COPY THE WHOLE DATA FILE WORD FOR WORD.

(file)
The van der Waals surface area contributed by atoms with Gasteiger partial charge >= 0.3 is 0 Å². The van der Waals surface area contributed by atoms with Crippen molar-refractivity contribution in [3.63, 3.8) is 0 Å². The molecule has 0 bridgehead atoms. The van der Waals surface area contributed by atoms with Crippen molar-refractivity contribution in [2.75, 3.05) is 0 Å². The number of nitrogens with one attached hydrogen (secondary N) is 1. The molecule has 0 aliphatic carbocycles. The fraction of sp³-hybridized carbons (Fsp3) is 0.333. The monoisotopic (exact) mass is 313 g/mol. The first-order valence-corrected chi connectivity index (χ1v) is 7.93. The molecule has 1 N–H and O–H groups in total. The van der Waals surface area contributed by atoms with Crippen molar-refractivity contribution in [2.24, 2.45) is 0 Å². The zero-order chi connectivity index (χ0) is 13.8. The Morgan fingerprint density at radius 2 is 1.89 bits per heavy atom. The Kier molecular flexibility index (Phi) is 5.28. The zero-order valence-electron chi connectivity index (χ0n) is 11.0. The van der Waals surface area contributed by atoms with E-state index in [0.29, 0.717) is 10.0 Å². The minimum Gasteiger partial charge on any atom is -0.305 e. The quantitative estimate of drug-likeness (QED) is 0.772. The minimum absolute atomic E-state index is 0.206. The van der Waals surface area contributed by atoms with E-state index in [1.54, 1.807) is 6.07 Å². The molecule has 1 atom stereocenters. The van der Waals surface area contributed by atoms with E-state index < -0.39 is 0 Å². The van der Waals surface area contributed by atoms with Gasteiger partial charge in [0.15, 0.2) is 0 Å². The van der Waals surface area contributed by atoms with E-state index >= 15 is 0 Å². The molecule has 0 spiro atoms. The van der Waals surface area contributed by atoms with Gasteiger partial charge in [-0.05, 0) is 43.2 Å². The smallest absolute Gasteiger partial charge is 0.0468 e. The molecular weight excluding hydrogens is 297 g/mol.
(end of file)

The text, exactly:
The van der Waals surface area contributed by atoms with Gasteiger partial charge >= 0.3 is 0 Å². The van der Waals surface area contributed by atoms with Crippen molar-refractivity contribution in [3.63, 3.8) is 0 Å². The molecule has 0 bridgehead atoms. The van der Waals surface area contributed by atoms with Crippen molar-refractivity contribution in [2.75, 3.05) is 0 Å². The number of nitrogens with one attached hydrogen (secondary N) is 1. The molecule has 0 aliphatic carbocycles. The fraction of sp³-hybridized carbons (Fsp3) is 0.333. The monoisotopic (exact) mass is 313 g/mol. The first-order valence-corrected chi connectivity index (χ1v) is 7.93. The molecule has 1 N–H and O–H groups in total. The van der Waals surface area contributed by atoms with Crippen molar-refractivity contribution in [2.24, 2.45) is 0 Å². The zero-order chi connectivity index (χ0) is 13.8. The Morgan fingerprint density at radius 2 is 1.89 bits per heavy atom. The Kier molecular flexibility index (Phi) is 5.28. The zero-order valence-electron chi connectivity index (χ0n) is 11.0. The van der Waals surface area contributed by atoms with E-state index in [0.29, 0.717) is 10.0 Å². The minimum Gasteiger partial charge on any atom is -0.305 e. The quantitative estimate of drug-likeness (QED) is 0.772. The minimum absolute atomic E-state index is 0.206. The van der Waals surface area contributed by atoms with E-state index in [1.54, 1.807) is 6.07 Å². The molecule has 1 atom stereocenters. The van der Waals surface area contributed by atoms with E-state index < -0.39 is 0 Å². The van der Waals surface area contributed by atoms with Gasteiger partial charge in [0.15, 0.2) is 0 Å². The van der Waals surface area contributed by atoms with E-state index >= 15 is 0 Å². The molecule has 0 spiro atoms. The van der Waals surface area contributed by atoms with Gasteiger partial charge in [-0.05, 0) is 43.2 Å². The smallest absolute Gasteiger partial charge is 0.0468 e. The molecular weight excluding hydrogens is 297 g/mol.